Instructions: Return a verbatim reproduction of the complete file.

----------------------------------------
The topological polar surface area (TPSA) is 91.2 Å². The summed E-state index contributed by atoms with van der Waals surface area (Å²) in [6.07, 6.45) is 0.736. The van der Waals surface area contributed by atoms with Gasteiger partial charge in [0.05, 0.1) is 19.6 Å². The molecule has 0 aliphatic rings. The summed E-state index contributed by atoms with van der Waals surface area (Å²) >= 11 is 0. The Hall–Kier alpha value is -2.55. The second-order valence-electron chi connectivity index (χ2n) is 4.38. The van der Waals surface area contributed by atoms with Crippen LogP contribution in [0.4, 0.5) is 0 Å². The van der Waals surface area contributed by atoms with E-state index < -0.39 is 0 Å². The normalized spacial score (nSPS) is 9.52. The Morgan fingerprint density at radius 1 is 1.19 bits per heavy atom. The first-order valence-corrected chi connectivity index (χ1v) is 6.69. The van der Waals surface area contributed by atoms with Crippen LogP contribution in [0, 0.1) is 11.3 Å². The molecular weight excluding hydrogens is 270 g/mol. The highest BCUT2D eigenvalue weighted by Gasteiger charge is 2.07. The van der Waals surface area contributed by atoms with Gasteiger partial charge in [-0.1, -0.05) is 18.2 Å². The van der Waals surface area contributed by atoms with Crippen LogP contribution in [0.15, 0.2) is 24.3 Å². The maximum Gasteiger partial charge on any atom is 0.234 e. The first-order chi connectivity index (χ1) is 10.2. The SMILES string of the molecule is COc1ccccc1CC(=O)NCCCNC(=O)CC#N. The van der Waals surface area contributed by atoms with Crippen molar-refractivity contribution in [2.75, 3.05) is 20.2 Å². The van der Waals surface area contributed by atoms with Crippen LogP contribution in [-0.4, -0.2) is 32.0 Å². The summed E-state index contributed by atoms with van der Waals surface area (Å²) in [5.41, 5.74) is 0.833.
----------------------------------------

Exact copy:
The topological polar surface area (TPSA) is 91.2 Å². The summed E-state index contributed by atoms with van der Waals surface area (Å²) in [6.07, 6.45) is 0.736. The van der Waals surface area contributed by atoms with Gasteiger partial charge in [0.05, 0.1) is 19.6 Å². The molecule has 0 aliphatic rings. The summed E-state index contributed by atoms with van der Waals surface area (Å²) >= 11 is 0. The Hall–Kier alpha value is -2.55. The second-order valence-electron chi connectivity index (χ2n) is 4.38. The van der Waals surface area contributed by atoms with Crippen LogP contribution in [0.4, 0.5) is 0 Å². The van der Waals surface area contributed by atoms with E-state index < -0.39 is 0 Å². The normalized spacial score (nSPS) is 9.52. The Morgan fingerprint density at radius 1 is 1.19 bits per heavy atom. The first-order valence-corrected chi connectivity index (χ1v) is 6.69. The van der Waals surface area contributed by atoms with Crippen LogP contribution in [0, 0.1) is 11.3 Å². The molecular weight excluding hydrogens is 270 g/mol. The highest BCUT2D eigenvalue weighted by Gasteiger charge is 2.07. The van der Waals surface area contributed by atoms with Gasteiger partial charge in [-0.1, -0.05) is 18.2 Å². The van der Waals surface area contributed by atoms with Crippen LogP contribution in [0.15, 0.2) is 24.3 Å². The maximum Gasteiger partial charge on any atom is 0.234 e. The first-order chi connectivity index (χ1) is 10.2. The SMILES string of the molecule is COc1ccccc1CC(=O)NCCCNC(=O)CC#N. The van der Waals surface area contributed by atoms with Crippen molar-refractivity contribution in [2.75, 3.05) is 20.2 Å². The van der Waals surface area contributed by atoms with Crippen LogP contribution in [-0.4, -0.2) is 32.0 Å². The summed E-state index contributed by atoms with van der Waals surface area (Å²) in [5.41, 5.74) is 0.833.